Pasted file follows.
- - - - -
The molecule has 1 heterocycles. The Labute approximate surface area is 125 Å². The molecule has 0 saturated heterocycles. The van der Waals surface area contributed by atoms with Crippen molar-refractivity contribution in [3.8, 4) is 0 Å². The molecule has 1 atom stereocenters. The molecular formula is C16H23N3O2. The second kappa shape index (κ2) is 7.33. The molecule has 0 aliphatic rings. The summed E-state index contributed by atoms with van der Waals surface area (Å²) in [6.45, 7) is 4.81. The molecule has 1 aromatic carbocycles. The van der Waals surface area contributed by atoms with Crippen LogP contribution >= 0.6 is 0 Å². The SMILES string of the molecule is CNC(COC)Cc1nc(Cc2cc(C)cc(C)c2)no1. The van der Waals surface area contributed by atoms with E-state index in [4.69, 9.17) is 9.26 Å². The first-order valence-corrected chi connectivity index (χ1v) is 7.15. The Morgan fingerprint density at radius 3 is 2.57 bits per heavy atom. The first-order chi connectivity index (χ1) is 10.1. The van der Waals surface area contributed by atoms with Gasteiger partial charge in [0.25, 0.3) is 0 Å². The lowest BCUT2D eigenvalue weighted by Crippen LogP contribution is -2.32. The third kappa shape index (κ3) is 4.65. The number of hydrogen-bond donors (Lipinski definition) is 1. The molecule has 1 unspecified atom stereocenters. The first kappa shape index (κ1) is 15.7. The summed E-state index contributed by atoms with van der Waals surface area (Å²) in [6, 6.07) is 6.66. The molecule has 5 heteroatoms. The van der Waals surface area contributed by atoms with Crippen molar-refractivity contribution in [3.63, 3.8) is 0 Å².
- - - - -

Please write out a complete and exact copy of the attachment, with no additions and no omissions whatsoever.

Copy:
The molecule has 1 heterocycles. The Labute approximate surface area is 125 Å². The molecule has 0 saturated heterocycles. The van der Waals surface area contributed by atoms with Crippen molar-refractivity contribution in [3.8, 4) is 0 Å². The molecule has 1 atom stereocenters. The molecular formula is C16H23N3O2. The second kappa shape index (κ2) is 7.33. The molecule has 0 aliphatic rings. The summed E-state index contributed by atoms with van der Waals surface area (Å²) in [6.45, 7) is 4.81. The molecule has 1 aromatic carbocycles. The van der Waals surface area contributed by atoms with Crippen LogP contribution >= 0.6 is 0 Å². The SMILES string of the molecule is CNC(COC)Cc1nc(Cc2cc(C)cc(C)c2)no1. The van der Waals surface area contributed by atoms with E-state index in [4.69, 9.17) is 9.26 Å². The first-order valence-corrected chi connectivity index (χ1v) is 7.15. The Morgan fingerprint density at radius 3 is 2.57 bits per heavy atom. The first-order chi connectivity index (χ1) is 10.1. The van der Waals surface area contributed by atoms with Gasteiger partial charge in [0.25, 0.3) is 0 Å². The lowest BCUT2D eigenvalue weighted by Crippen LogP contribution is -2.32. The third kappa shape index (κ3) is 4.65. The number of hydrogen-bond donors (Lipinski definition) is 1. The molecule has 1 unspecified atom stereocenters. The first kappa shape index (κ1) is 15.7. The summed E-state index contributed by atoms with van der Waals surface area (Å²) in [6, 6.07) is 6.66. The molecule has 5 heteroatoms. The van der Waals surface area contributed by atoms with Crippen molar-refractivity contribution in [3.63, 3.8) is 0 Å².